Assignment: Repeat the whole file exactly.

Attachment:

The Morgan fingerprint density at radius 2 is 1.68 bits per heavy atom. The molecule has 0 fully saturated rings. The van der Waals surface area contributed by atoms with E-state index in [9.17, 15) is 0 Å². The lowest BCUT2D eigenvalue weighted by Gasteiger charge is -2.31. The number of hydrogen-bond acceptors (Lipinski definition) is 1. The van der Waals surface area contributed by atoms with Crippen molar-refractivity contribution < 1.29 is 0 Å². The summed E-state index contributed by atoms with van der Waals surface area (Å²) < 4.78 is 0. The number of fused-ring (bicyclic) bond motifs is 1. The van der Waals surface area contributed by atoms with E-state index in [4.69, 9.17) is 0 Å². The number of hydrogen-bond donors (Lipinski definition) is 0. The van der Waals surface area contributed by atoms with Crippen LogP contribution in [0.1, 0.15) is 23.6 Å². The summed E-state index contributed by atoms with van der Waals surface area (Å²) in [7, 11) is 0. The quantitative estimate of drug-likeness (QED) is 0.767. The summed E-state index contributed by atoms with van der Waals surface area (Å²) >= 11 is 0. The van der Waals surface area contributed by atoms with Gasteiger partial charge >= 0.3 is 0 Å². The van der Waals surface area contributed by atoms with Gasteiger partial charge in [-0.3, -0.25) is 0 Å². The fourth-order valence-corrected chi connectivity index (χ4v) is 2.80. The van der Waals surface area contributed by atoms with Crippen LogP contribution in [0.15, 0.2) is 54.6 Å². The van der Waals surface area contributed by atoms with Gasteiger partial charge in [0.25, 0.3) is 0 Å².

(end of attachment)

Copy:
The Morgan fingerprint density at radius 2 is 1.68 bits per heavy atom. The molecule has 0 fully saturated rings. The van der Waals surface area contributed by atoms with E-state index in [9.17, 15) is 0 Å². The lowest BCUT2D eigenvalue weighted by Gasteiger charge is -2.31. The number of hydrogen-bond acceptors (Lipinski definition) is 1. The van der Waals surface area contributed by atoms with Crippen molar-refractivity contribution < 1.29 is 0 Å². The summed E-state index contributed by atoms with van der Waals surface area (Å²) < 4.78 is 0. The number of fused-ring (bicyclic) bond motifs is 1. The van der Waals surface area contributed by atoms with E-state index in [4.69, 9.17) is 0 Å². The number of hydrogen-bond donors (Lipinski definition) is 0. The van der Waals surface area contributed by atoms with Crippen LogP contribution in [0.1, 0.15) is 23.6 Å². The summed E-state index contributed by atoms with van der Waals surface area (Å²) in [7, 11) is 0. The quantitative estimate of drug-likeness (QED) is 0.767. The summed E-state index contributed by atoms with van der Waals surface area (Å²) >= 11 is 0. The van der Waals surface area contributed by atoms with Gasteiger partial charge >= 0.3 is 0 Å². The van der Waals surface area contributed by atoms with Gasteiger partial charge in [-0.3, -0.25) is 0 Å². The fourth-order valence-corrected chi connectivity index (χ4v) is 2.80. The van der Waals surface area contributed by atoms with Crippen LogP contribution in [0.15, 0.2) is 54.6 Å². The van der Waals surface area contributed by atoms with Gasteiger partial charge in [0.25, 0.3) is 0 Å².